Toronto COVID-19 Clinic Did Not Lure Kids With Ice-cream To Vaccinate Them
The event organizer said that despite a local law allowing youths to agree to vaccination, parents were present throughout.
Social media posts claim that a COVID-19 clinic in Toronto lured children to accept a vaccination without parental consent by offering ice cream while police ensured guardians remained outside. But the video used as evidence shows anti-vaccination protesters confronting officers at the clinic, and the event organizer said that despite a local law allowing youths to agree to vaccination, parents were present throughout.
"A pop up vaccine clinic in Canada that is offering kids ice cream in exchange for a vaccine, no parental permission required. Police are guarding the front to stop parents from intervening," reads a May 25, 2021 tweet.
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The video shared with the tweet shows a small group of protesters shouting at police in front of Nathan Phillips Square in Toronto, criticizing them for letting children be vaccinated.
However, the protesters who speak in the footage do not claim to be the parents of children being vaccinated.
Screenshot of a tweet taken on June 9, 2021
Near identical text about the pop-up clinic has been viewed and shared thousands of times across Twitter and Instagram.
Screenshot of an Instagram post taken on June 9, 2021
In early May, Canada authorized the use of the Pfizer-BioNTech vaccine for children aged 12 and older. As of early June, almost 57 percent of the Canadian population had received at least one shot of a COVID-19 vaccine.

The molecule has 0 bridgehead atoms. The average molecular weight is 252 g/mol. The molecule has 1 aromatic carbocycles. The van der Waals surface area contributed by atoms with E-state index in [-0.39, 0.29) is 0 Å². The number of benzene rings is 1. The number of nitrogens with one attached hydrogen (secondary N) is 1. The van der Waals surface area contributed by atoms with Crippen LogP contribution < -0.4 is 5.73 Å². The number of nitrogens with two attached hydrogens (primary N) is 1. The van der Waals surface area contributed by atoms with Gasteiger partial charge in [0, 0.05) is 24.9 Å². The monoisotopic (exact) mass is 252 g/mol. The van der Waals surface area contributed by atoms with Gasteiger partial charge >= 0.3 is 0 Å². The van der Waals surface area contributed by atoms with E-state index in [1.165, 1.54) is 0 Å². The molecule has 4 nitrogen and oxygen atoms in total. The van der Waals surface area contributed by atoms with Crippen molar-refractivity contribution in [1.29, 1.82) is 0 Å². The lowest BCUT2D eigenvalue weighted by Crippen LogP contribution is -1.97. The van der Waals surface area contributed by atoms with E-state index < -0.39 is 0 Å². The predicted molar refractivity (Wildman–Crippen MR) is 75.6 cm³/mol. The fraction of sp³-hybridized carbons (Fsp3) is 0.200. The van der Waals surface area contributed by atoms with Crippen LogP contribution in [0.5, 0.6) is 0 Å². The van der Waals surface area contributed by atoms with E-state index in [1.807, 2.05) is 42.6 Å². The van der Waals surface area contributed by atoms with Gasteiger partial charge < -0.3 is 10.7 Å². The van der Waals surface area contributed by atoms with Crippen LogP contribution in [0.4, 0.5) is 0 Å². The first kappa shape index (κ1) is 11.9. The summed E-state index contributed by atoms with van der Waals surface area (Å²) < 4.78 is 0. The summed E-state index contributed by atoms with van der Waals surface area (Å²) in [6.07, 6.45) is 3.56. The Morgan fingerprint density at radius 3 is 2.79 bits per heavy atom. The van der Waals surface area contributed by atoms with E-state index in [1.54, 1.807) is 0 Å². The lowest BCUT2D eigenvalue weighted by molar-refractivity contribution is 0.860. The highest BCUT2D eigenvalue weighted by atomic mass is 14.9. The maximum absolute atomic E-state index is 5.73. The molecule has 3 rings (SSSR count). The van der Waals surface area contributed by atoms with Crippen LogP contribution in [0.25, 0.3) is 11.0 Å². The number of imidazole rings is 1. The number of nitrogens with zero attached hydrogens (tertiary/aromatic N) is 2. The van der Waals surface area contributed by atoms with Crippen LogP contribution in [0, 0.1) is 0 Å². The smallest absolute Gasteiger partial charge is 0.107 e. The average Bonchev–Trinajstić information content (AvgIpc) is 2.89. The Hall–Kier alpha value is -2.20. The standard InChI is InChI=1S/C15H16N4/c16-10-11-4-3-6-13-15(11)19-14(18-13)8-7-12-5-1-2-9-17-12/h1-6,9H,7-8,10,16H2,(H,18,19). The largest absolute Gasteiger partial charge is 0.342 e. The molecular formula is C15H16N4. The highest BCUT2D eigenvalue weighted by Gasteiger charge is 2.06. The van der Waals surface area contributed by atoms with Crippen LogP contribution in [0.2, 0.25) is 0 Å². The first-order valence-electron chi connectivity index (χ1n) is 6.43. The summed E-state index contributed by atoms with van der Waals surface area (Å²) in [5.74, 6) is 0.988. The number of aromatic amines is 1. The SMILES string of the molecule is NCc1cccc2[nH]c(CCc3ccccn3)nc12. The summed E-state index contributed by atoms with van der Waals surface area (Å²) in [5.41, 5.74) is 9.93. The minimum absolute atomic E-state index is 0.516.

The City of Toronto announced that it would open a pop-up clinic on May 23 to "improve access to those most in need of vaccine," especially people from at-risk neighborhoods. This event was open to people aged 12 and older.
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As soon as the event was announced, anti-vaccination groups started to plan a protest against it on social media, as seen in this image shared on Twitter.
Screenshot taken from Twitter.com on June 9, 2021
Gillian Howard, a spokeswoman for University Health Network, who partnered with the city of Toronto to organize the pop-up clinic, told AFP that they were aware of such protests being planned.
"There was information on social media in advance that the clinic would be the target of several groups including those opposed to the wearing of masks, those opposed to vaccination in general and those opposed to the vaccination of children over the age of 12."
The Toronto Police Department told AFP that "police were aware of protesters outside. We attended to monitor, keep the peace and ensure public safety. No arrests were made."
But claims that parents were prevented from being with children who chose to be vaccinated are "nonsense," according to Howard.
"Anyone working or attending the clinic that day said that children were accompanied by their parents. It is the responsibility of the clinicians obtaining consent to both ensure that people understand the consent process – and in the case of children, that if the parents consent, there is also agreement from any child over the age of 12," Howard said.
Asked about why the event offered ice cream, she said: "This clinic – like a lot of clinics being run – had ice cream for those who had been vaccinated and music so that there was something happening while people waited."
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Toronto's Associate Medical Officer of Health, Dr Vinita Dubey, said in an emailed statement that under Ontario's Health Care Consent Act, there is no minimum age to provide consent for any medical treatment, including vaccination.
"The healthcare provider administering the vaccine has to deem the youth capable of understanding their decision. This means the young person understands the vaccine, why it is being recommended, and the risks and benefits if they accept or refuse to be vaccinated," Dubey said.
"Parents and guardians are encouraged to accompany their child and will be able to accompany their child throughout the clinic experience," she added.
This is not the first time that vaccination clinics have been targeted by disinformation campaigns on social media. In April 2021, AFP Fact Check examined a false claim that medical authorities were going door-to-door to force people to get Covid-19 vaccines in Ontario.
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